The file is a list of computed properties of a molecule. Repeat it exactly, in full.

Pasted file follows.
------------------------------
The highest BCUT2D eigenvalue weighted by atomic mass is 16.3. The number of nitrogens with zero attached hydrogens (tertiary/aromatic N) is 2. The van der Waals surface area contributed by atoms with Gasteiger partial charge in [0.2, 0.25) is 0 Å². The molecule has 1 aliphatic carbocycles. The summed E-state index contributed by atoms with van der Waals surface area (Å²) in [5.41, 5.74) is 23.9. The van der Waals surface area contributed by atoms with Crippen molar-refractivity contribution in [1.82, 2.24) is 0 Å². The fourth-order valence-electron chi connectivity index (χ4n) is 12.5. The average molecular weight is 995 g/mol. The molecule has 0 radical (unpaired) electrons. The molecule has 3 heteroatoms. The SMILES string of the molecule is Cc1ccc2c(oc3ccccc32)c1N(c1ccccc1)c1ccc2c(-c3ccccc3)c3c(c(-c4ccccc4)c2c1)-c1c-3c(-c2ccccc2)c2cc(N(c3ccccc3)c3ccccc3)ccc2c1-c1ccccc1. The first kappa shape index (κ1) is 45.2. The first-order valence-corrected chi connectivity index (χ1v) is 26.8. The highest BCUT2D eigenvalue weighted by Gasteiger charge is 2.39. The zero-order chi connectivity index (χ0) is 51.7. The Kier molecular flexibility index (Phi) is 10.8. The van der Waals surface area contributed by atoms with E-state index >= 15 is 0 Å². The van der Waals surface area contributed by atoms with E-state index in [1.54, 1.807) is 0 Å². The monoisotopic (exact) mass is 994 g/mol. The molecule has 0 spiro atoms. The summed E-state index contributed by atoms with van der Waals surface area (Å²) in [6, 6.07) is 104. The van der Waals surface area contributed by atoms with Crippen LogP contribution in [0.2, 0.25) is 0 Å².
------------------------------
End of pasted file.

The highest BCUT2D eigenvalue weighted by atomic mass is 16.3. The number of nitrogens with zero attached hydrogens (tertiary/aromatic N) is 2. The van der Waals surface area contributed by atoms with Gasteiger partial charge in [0.2, 0.25) is 0 Å². The molecule has 1 aliphatic carbocycles. The summed E-state index contributed by atoms with van der Waals surface area (Å²) in [5.41, 5.74) is 23.9. The van der Waals surface area contributed by atoms with Crippen molar-refractivity contribution in [1.82, 2.24) is 0 Å². The fourth-order valence-electron chi connectivity index (χ4n) is 12.5. The average molecular weight is 995 g/mol. The molecule has 0 radical (unpaired) electrons. The molecule has 3 heteroatoms. The SMILES string of the molecule is Cc1ccc2c(oc3ccccc32)c1N(c1ccccc1)c1ccc2c(-c3ccccc3)c3c(c(-c4ccccc4)c2c1)-c1c-3c(-c2ccccc2)c2cc(N(c3ccccc3)c3ccccc3)ccc2c1-c1ccccc1. The first kappa shape index (κ1) is 45.2. The first-order valence-corrected chi connectivity index (χ1v) is 26.8. The highest BCUT2D eigenvalue weighted by Gasteiger charge is 2.39. The zero-order chi connectivity index (χ0) is 51.7. The Kier molecular flexibility index (Phi) is 10.8. The van der Waals surface area contributed by atoms with E-state index >= 15 is 0 Å². The van der Waals surface area contributed by atoms with E-state index in [1.54, 1.807) is 0 Å². The monoisotopic (exact) mass is 994 g/mol. The molecule has 0 spiro atoms. The summed E-state index contributed by atoms with van der Waals surface area (Å²) in [6, 6.07) is 104. The van der Waals surface area contributed by atoms with Crippen LogP contribution in [0.2, 0.25) is 0 Å².